As a reliever, May posted an elite 12.7 K/9 and a manageable 3.6 BB/9. His 1.5 HR/9 led to an inflated ERA, but the 3.80 FIP suggests there was quality beyond the surface. While May in the bullpen could truly be an asset to Minnesota, there's also the question as to whether or not his back could put up with the workload. Never working solely as a reliever, injuries flared as he was called upon to pitch more often, and ready himself at a significantly quicker pace.

Prior to his injury, May appeared to be more than a soft tossing arm deployed out of the Twins stable. As a starter, he averaged right around 94 mph on his fastball, and bumped that up to 95 mph coming out of the pen. While not triple digits, sustained velocity in the mid 90's is something that Minnesota would no doubt welcome. It's fair to wonder whether or not the surgery will sap some of the electricity, but track records for Tommy John patients have greatly improved over time.

In both cases, Minnesota will have some difficult decisions to make. There's a much better case to be made for May being inserted into the rotation if healthy. His long term value remains of benefit to the club, and at 28, his prime still should be in front of him. Outside of monetary obligations it's hard to say the same for Hughes. Unless he's a lights out 2014 version of himself, there's plenty of reason for skepticism when it comes to future contributions.

At any rate, the Twins have two starters locked in, and a third (Kyle Gibson) pretty close to being written in ink as well. The necessary addition of a top level arm remains a must, but how the 5th and final spot shakes out is anyones guess. Both Hughes and May will be in the conversation, but how will the production from both speak?

Thursday, January 4, 2018

Pen Provies Possible Upside In Minnesota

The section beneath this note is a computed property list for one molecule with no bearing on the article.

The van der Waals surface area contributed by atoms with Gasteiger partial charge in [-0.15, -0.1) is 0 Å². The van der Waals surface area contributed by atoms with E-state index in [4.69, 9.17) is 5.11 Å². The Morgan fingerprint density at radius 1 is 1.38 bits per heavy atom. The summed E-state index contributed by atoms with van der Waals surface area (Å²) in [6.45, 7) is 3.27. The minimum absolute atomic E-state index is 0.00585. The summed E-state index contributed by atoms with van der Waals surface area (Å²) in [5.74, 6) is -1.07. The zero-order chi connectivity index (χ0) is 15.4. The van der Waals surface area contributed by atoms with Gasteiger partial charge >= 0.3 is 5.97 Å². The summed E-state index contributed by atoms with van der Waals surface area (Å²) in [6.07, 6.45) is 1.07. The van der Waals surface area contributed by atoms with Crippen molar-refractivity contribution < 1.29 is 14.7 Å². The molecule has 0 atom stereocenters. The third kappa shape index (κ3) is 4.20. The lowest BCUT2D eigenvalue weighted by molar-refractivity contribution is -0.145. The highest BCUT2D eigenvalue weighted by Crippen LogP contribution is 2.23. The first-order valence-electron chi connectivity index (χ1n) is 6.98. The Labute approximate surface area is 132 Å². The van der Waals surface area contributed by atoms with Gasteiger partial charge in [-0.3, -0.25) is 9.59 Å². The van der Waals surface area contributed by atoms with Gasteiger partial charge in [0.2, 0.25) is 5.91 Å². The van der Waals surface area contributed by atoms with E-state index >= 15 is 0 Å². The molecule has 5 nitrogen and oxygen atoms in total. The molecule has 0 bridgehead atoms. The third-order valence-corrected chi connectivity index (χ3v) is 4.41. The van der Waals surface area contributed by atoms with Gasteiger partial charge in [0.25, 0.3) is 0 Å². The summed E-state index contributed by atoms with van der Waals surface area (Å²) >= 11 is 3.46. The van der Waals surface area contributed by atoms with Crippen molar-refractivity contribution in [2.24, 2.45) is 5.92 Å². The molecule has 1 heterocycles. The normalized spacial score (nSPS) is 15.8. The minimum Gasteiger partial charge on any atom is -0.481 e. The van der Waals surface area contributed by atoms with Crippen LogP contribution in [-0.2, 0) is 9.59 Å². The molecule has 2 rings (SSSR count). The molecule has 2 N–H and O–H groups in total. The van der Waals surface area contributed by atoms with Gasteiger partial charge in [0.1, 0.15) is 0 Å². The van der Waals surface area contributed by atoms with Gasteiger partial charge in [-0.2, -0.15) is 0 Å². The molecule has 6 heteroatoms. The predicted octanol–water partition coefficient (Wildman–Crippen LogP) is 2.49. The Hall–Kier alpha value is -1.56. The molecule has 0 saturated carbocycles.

As things stand, the Minnesota Twins have made two moves regarding their bullpen this offseason. In signing both Fernando Rodney and Zach Duke to one-year deals, they bring in proven veterans with skills in all the right places for the Twins. It seems Derek Falvey and Thad Levine sent a message in their relief acquisitions, and looking back to 2017, it is one that should be well received.

While teams have long since began venturing down the path of super bullpens, some of them go about it differently. At their peak, the Kansas City Royals seemed to do it more organically, while the Cleveland Indians moved some pieces around, and the current Colorado Rockies just threw money at everyone with a pulse. The idea that a start can be shortened through a strong bullpen is a good one, but it isn't a band-aid that can be applied to every organization.

For Minnesota, the reality is that both the starting pitching and relief staff needed work. With the cost of acquiring a starter being what it is, spending top dollar on a minimal impact role like a reliever is a tough ask. Instead, the Twins got creative by targeting high strikeout guys with strong track records. On top of that, they did so without much potential for negative repercussions considering the length and terms of each deal.

Where this story starts though, is at the beginning. Looking back to 2017, it's hard not to see Paul Molitor and his staff in a much better place when having to deploy relief help. There's no arguing that the Twins don't have an elite pen (or maybe even an above average one), but much improved is something they should have in spades.

On Opening Day of 2017, the Twins trotted Tyler Duffey, Michael Tonkin, Justin Haley, Ryan Pressly, Matt Belisle, Brandon Kintzler, Craig Breslow, and Taylor Rogers out to the bullpen. Of that group, only three remain, and each of them should find a spot in the 2018 pen from the jump. Assuming Minnesota goes with seven relievers (after beginning with eight a year ago), I'd imagine the group consists of: Duffey, Rogers, Pressly, Trevor Hildenberger, Zach Duke, Alan Busenitz, and Fernando Rodney.